Appraisal rights are getting more attention in public M&A deals & appraisal conditions appear to be making a bit of a comeback. This Cleary blog discusses these developments & provides some thoughts on how a buyer should approach negotiating appraisal conditions. Here’s the intro:
Appraisal rights in public M&A transactions have recently garnered greater attention, particularly in Delaware. As a result, more attention is being paid to the possible inclusion of a closing condition protecting the acquiror against excessive use of appraisal rights, and this should lead to careful attention being paid to the negotiation and drafting of any such conditions and related provisions. Discussed below are some of the reasons for this greater attention, and suggestions regarding negotiating and drafting such provisions.
The blog addresses key issues in negotiating appraisal conditions for both one-step mergers & two-step deals incorporating a tender offer under Section 251(h) of the DGCL.
– John Jenkins
This Cooley blog draws some lessons for dealmakers from the cybersecurity problems experienced in the Verizon/Yahoo! & Telstra/Pacnet transactions. Here’s an excerpt addressing the initial cyber risk assessment:
The acquirer should consider the cybersecurity exposure that the acquisition of the target may impose. To determine such exposure, a variety of techniques could be used in performing a review of the target. An overall cyber risk assessment early in the process can provide a general idea of the general cyber maturity of the target. In addition to a diligence review of the target’s cyber documentation (e.g., security policy, incident response policy, access control policy, etc.) by the acquirer’s legal team, a well-developed cyber questionnaire could provide a decent perspective on the cyber aspects of the target’s operations.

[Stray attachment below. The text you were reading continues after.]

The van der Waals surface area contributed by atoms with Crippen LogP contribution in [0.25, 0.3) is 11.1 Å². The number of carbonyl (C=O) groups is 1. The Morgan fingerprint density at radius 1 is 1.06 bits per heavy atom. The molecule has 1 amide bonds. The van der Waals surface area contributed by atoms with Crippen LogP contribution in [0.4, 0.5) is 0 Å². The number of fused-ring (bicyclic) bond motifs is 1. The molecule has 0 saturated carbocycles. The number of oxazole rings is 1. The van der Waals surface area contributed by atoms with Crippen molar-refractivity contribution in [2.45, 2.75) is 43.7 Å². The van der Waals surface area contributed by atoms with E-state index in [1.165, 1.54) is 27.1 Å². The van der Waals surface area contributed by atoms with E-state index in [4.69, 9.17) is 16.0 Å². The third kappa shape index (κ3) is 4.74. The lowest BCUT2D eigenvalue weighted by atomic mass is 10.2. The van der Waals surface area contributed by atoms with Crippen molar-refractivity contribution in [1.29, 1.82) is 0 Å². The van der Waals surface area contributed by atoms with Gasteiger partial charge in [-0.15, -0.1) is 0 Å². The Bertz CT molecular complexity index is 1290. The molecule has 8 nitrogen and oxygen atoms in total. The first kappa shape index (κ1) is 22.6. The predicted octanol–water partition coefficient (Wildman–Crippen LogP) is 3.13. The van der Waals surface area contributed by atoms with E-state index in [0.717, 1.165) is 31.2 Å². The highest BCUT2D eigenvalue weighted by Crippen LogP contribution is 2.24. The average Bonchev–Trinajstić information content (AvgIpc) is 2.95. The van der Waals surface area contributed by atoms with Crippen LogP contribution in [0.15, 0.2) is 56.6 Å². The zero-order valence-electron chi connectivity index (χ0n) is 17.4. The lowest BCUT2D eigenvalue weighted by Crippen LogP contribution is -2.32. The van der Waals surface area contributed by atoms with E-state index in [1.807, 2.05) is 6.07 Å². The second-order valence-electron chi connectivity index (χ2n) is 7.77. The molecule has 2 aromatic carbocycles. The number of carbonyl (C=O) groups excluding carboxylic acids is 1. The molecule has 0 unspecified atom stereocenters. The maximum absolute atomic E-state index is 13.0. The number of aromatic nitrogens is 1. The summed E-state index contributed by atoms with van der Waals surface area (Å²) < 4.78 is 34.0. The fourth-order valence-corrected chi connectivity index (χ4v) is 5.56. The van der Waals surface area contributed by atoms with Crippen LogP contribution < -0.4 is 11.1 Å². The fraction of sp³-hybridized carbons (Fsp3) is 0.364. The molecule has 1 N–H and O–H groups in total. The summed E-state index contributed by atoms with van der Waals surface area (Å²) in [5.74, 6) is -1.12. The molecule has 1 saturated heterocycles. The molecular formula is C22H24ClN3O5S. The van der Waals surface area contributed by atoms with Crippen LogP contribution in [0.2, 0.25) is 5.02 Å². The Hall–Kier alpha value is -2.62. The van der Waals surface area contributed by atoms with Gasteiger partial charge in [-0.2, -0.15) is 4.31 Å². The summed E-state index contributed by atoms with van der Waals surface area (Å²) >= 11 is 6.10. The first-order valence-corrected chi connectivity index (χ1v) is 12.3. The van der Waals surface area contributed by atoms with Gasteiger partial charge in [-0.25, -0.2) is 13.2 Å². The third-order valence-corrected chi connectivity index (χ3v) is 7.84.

This Norton Rose blog also offers tips for buyers on how to approach cybersecurity due diligence.
– John Jenkins
Yesterday, the SEC proposed amendments to the proxy rules that would require parties in a contested election to use universal proxy cards that would include the names of all director nominees. The proposal would permit shareholders to vote by proxy for their preferred combination of board candidates – as they could do if they attended the meeting & voted in person. Here’s the 243-page proposing release.
The proposed rules would:
– Allow shareholders to vote for the nominees of their choice by requiring proxy contestants to provide shareholders with a universal proxy card including the names of both management & dissident nominees.
– Enable parties to include all nominees on their universal proxy cards by changing the definition of a “bona fide nominee” in Rule 14a-4(d).
– Eliminate the Rule 14a-4(d)(4)’s “short slate rule,” since dissidents would no longer need to round out partial slates with management’s nominees.